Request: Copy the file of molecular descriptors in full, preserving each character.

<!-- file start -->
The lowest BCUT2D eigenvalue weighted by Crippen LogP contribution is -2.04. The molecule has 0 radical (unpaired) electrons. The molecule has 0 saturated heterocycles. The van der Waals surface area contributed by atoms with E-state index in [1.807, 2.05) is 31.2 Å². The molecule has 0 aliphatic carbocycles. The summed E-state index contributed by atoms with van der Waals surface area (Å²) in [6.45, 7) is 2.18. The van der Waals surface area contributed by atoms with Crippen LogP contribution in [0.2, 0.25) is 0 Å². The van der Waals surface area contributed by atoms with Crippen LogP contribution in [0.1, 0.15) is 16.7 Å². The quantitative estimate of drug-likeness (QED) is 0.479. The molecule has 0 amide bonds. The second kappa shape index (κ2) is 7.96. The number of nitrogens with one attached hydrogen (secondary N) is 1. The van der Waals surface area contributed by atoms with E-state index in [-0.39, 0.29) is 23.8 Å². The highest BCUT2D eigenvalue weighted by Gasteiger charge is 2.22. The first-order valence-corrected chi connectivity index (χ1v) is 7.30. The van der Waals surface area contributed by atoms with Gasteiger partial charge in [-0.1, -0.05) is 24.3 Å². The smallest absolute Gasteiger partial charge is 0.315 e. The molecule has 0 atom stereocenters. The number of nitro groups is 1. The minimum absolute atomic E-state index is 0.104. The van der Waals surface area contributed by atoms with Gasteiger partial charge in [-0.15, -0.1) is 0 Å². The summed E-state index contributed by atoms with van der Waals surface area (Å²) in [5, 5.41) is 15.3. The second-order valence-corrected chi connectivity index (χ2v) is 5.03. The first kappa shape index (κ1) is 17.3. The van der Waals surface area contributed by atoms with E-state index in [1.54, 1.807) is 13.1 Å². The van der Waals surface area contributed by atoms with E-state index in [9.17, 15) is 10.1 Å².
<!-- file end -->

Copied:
The lowest BCUT2D eigenvalue weighted by Crippen LogP contribution is -2.04. The molecule has 0 radical (unpaired) electrons. The molecule has 0 saturated heterocycles. The van der Waals surface area contributed by atoms with E-state index in [1.807, 2.05) is 31.2 Å². The molecule has 0 aliphatic carbocycles. The summed E-state index contributed by atoms with van der Waals surface area (Å²) in [6.45, 7) is 2.18. The van der Waals surface area contributed by atoms with Crippen LogP contribution in [0.2, 0.25) is 0 Å². The van der Waals surface area contributed by atoms with Crippen LogP contribution in [0.1, 0.15) is 16.7 Å². The quantitative estimate of drug-likeness (QED) is 0.479. The molecule has 0 amide bonds. The second kappa shape index (κ2) is 7.96. The number of nitrogens with one attached hydrogen (secondary N) is 1. The van der Waals surface area contributed by atoms with E-state index in [-0.39, 0.29) is 23.8 Å². The highest BCUT2D eigenvalue weighted by Gasteiger charge is 2.22. The first-order valence-corrected chi connectivity index (χ1v) is 7.30. The van der Waals surface area contributed by atoms with Gasteiger partial charge in [-0.1, -0.05) is 24.3 Å². The smallest absolute Gasteiger partial charge is 0.315 e. The molecule has 0 atom stereocenters. The number of nitro groups is 1. The minimum absolute atomic E-state index is 0.104. The van der Waals surface area contributed by atoms with Gasteiger partial charge in [-0.15, -0.1) is 0 Å². The summed E-state index contributed by atoms with van der Waals surface area (Å²) in [5, 5.41) is 15.3. The second-order valence-corrected chi connectivity index (χ2v) is 5.03. The first kappa shape index (κ1) is 17.3. The van der Waals surface area contributed by atoms with E-state index in [1.54, 1.807) is 13.1 Å². The van der Waals surface area contributed by atoms with E-state index in [9.17, 15) is 10.1 Å².